Security and Education
Did you know?
We consider it our responsibility to keep you safe and well-informed. This education center is designed to provide helpful banking and safety information. If you have additional questions or concerns after watching these educational videos and reviewing this information, please contact us for more details.
At First Federal Savings of Lorain, we are committed to helping you pave a path toward a secure financial future. And that begins with a solid understanding of key financial concepts, such as savings, investing, mortgages, overdraft, credit cards, credit scores, financing higher education, and much more.
As a First Federal Savings of Lorain customer, you now have access to an online money management program that explains these critical concepts in a series of 2-7 minute, interactive segments.
Customer Education: How we keep you safe
First Federal Savings is invested in keeping your financial information secure. We have specific procedures in place for contacting customers to keep your information and identity safe. The document below outlines the ways we will contact you, it also warns against providing account or personal information to outside sources. Please review this material and trust your instincts. Whenever something seems suspicious refuse to provide your information and contact us immediately at 800-589-8850.
Learn More: About Combating Fraud
Overview of Security
The Internet Banking login process includes several layers of security. This security is intended to prevent unauthorized access to your account, validate your identity, protect your account information from fraudulent use, and prevent the theft of your identity.
Learn More: Overview of Security
Check here for the latest security alerts and notifications.
Tips on protecting your identity and accounts:
- Do not click suspicious links or open unexpected attachments.
- Do not provide account info to links in emails or texts.
- Do not provide account info over the phone to live or automated systems,
- Do not use unknown or unsafe devices to access your account.
o This includes cell phones, tablets or computers.
- Use only phones, tablets and computers with the latest software and security patches.
o Use auto-update for all programs to receive the latest security patches.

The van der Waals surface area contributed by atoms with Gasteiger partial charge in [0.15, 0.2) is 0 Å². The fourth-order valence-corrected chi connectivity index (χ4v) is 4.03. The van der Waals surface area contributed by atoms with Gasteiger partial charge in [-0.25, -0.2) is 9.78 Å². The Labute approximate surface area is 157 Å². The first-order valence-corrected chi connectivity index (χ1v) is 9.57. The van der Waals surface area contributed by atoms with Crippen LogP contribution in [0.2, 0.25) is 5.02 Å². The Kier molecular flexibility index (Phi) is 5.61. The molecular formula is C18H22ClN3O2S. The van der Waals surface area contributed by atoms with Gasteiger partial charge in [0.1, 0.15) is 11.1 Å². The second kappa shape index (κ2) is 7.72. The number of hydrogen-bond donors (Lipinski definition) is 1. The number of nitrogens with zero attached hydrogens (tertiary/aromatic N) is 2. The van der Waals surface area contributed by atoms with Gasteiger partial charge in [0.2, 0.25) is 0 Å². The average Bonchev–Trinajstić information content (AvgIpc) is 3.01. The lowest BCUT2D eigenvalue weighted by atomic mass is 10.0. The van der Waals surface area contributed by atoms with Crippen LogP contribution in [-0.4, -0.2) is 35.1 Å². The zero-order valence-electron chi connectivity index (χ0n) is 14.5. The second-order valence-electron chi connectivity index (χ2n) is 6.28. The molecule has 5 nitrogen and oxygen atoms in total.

o Use anti-virus software and keep it updated.
o Keep your browser updated.
- Even with these recommendations, you the consumer must remain vigilant and suspicious of requests for information in order to protect yourself. Be very careful and report all suspicious activity.
7 Tips to Prevent Tax ID Fraud
SALEM, Ore., January 25, 2017 – As the 2017 tax season gets underway, the Oregon Bankers Association (OBA) is urging all Oregonians to take extra precaution when filing their return to prevent their exposure to tax fraud.
“Fraudsters are using very clever tactics to get a hold of your personal information and submit false tax claims,” said OBA President and CEO Linda Navarro. “Consumers must be suspicious of any communication from the IRS – through email, text or social media – that requests personal information, and should keep a watchful eye out for missing W-2s and mail containing sensitive financial information.”
Tax identity fraud takes place when a criminal files a false tax return using a stolen Social Security number in order to fraudulently claim the refund. Identity thieves generally file false claims early in the year and victims are unaware until they file a return and learn one has already been filed in their name.
To help consumers prevent tax ID fraud, the OBA is offering the following tips:
- File early. File your tax return as soon as you’re able giving criminals less time to use your information to file a false return.
- File on a protected Wi-Fi network. If you’re using an online service to file your return, be sure you’re connected to a password-protected personal network. Avoid using public networks like a Wi-Fi hotspot at a coffee shop.
- Use a secure mailbox. If you’re filing by mail, drop your tax return at the post office or an official postal box instead of your mailbox at home. Some criminals look for completed tax return forms in home mailboxes during tax season.
- Find a tax preparer you trust. If you’re planning to hire someone to do your taxes, get recommendations and research a tax preparer thoroughly before handing over all of your financial information.
- Shred what you don’t need. Once you’ve completed your tax return, shred the sensitive documents that you no longer need and safely file away the ones you do.